Being a bit of a boat nerd, I was fascinated to find the website marinetraffic.com which shows the position of all the major boats around the world. As well as showing the position and direction of each ship, you can click on the marker and see full details including photographs. OK, so the vessels tend towards the larger and less modellable types but it’s still fun to watch.
For example, as a keen Isle of Man fan, I can watch the progress of the fast ferries from Liverpool. In fact the system is so good, I can watch the ferry approach Douglas harbour and then bring up the appropriate webcam to see it arrive. Can you tell we are quiet at work at the moment ?
Even railway modellers can enjoy tracking boats – if you can find out what the name of the vessel carrying the next batch of goodies from China is, you can track it and know when your local shop can expect its next delivery.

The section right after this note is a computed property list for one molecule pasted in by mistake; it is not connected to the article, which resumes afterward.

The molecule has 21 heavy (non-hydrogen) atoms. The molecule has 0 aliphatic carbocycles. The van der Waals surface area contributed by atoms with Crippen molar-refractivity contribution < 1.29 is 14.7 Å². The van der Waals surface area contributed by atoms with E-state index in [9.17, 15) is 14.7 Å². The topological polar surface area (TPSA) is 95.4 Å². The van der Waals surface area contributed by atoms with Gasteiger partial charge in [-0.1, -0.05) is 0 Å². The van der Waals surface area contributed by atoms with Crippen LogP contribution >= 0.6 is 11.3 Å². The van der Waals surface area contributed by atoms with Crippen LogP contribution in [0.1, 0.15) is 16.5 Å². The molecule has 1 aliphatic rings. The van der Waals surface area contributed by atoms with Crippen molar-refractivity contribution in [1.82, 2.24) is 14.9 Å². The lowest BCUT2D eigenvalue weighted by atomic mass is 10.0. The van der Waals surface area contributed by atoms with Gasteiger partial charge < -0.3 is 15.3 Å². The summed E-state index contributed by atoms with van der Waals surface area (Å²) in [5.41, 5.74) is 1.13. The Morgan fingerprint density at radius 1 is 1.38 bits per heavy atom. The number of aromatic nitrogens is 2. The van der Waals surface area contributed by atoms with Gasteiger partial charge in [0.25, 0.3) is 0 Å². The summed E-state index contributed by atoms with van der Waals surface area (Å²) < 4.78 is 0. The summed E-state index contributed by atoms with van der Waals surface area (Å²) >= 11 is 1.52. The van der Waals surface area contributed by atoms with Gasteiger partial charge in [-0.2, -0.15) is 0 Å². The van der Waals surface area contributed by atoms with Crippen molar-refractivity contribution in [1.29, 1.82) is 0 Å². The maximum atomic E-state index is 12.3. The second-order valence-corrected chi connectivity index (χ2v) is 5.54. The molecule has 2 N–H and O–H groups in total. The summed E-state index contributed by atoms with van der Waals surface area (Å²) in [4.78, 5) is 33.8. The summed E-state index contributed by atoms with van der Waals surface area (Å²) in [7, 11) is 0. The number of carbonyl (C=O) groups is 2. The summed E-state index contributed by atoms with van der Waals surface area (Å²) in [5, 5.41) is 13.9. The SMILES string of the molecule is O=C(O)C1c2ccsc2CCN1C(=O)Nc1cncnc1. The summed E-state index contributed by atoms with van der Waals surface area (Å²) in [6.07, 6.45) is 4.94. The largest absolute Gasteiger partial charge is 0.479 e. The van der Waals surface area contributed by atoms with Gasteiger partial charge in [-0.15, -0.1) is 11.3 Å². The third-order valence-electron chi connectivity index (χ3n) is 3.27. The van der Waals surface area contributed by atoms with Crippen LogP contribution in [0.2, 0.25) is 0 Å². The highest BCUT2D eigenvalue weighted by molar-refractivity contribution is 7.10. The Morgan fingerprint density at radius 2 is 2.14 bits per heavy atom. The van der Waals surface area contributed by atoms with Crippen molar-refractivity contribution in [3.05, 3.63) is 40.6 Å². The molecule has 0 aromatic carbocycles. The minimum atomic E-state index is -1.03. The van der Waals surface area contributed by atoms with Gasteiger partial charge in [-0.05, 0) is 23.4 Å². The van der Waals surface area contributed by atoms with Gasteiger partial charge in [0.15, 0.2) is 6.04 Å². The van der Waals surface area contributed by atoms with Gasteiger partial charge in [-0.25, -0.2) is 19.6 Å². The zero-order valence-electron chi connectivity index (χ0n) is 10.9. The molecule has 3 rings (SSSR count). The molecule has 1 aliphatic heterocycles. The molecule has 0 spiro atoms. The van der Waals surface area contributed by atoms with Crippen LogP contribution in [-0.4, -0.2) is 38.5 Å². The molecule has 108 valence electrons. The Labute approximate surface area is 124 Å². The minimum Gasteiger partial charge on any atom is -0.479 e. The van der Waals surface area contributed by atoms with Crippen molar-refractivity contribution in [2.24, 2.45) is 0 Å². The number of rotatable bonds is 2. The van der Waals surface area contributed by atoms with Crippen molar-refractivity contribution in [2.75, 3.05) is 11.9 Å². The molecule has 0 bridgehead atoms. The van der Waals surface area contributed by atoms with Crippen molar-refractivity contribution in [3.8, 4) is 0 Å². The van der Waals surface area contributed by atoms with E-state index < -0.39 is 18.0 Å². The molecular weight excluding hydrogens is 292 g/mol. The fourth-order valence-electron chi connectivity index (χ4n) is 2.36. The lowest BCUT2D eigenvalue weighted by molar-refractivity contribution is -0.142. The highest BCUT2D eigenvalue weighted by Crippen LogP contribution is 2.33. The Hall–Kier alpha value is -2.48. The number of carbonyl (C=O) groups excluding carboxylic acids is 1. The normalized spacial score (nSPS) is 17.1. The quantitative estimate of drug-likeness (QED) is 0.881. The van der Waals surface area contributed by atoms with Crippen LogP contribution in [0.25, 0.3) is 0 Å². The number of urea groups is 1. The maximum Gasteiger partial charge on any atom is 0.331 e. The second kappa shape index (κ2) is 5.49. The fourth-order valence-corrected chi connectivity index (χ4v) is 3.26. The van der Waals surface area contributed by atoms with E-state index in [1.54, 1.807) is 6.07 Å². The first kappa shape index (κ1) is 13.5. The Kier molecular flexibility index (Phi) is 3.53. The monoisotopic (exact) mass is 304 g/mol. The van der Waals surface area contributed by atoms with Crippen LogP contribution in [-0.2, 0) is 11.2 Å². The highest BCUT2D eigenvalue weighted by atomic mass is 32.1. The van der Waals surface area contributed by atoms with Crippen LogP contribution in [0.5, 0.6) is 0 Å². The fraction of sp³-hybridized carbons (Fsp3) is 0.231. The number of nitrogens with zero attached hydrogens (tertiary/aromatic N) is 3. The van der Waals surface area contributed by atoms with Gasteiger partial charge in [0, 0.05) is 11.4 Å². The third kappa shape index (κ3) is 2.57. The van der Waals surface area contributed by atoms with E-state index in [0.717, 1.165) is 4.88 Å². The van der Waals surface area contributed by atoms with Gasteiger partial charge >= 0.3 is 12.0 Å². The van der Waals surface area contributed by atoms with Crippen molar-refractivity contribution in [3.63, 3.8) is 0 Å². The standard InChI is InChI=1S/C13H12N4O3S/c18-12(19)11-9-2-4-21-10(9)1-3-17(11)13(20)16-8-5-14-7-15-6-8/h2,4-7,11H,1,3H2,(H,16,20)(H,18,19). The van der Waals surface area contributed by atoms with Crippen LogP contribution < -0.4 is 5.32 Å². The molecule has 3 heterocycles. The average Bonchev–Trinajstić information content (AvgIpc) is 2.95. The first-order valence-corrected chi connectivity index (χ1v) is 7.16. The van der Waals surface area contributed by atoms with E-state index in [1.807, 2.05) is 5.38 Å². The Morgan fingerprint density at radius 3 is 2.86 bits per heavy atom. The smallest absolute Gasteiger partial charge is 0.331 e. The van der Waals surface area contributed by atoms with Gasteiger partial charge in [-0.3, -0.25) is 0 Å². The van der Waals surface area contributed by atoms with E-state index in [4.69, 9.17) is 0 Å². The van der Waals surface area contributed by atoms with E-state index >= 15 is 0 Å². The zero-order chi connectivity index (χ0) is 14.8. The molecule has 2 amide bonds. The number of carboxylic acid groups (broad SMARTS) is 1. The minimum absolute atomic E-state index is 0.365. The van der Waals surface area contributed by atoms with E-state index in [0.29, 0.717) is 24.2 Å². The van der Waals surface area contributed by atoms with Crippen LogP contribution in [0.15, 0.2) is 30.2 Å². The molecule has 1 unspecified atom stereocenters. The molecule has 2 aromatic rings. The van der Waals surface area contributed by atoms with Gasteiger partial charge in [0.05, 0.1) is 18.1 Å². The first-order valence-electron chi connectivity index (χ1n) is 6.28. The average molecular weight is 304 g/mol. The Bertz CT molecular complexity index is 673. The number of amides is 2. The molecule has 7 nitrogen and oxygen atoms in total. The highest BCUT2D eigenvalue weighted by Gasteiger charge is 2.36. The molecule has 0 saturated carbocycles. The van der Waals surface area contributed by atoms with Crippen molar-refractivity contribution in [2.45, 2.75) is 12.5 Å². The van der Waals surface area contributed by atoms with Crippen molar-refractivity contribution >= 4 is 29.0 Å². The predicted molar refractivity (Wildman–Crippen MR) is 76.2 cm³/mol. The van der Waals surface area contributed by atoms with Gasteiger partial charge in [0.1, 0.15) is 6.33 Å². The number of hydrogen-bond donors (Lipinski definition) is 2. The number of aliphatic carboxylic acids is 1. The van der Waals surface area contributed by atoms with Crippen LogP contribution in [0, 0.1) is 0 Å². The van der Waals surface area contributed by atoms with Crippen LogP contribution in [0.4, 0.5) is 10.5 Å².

What amazed me is the sheer number of boats out there. Take a look at the English Channel and it looks like a busy motorway. Once upon a time the cargoes from all of these would have been offloaded and sent on their way by rail. Now it’s a mix of road and rail transport but all this is like blood running around the veins of the country and keeping it going. When we build models it needs to be remembered that we are illustrating just a tiny slice of this world. Beyond the boundaries of the baseboard there is the rest of the country to consider. I know people bang on about proper operating of model railways and I’m worst than most at paying any sort of attention to this, but when you see the high level view of the transport system in operation, it does make me think there is a whole lot out there I simply don’t understand.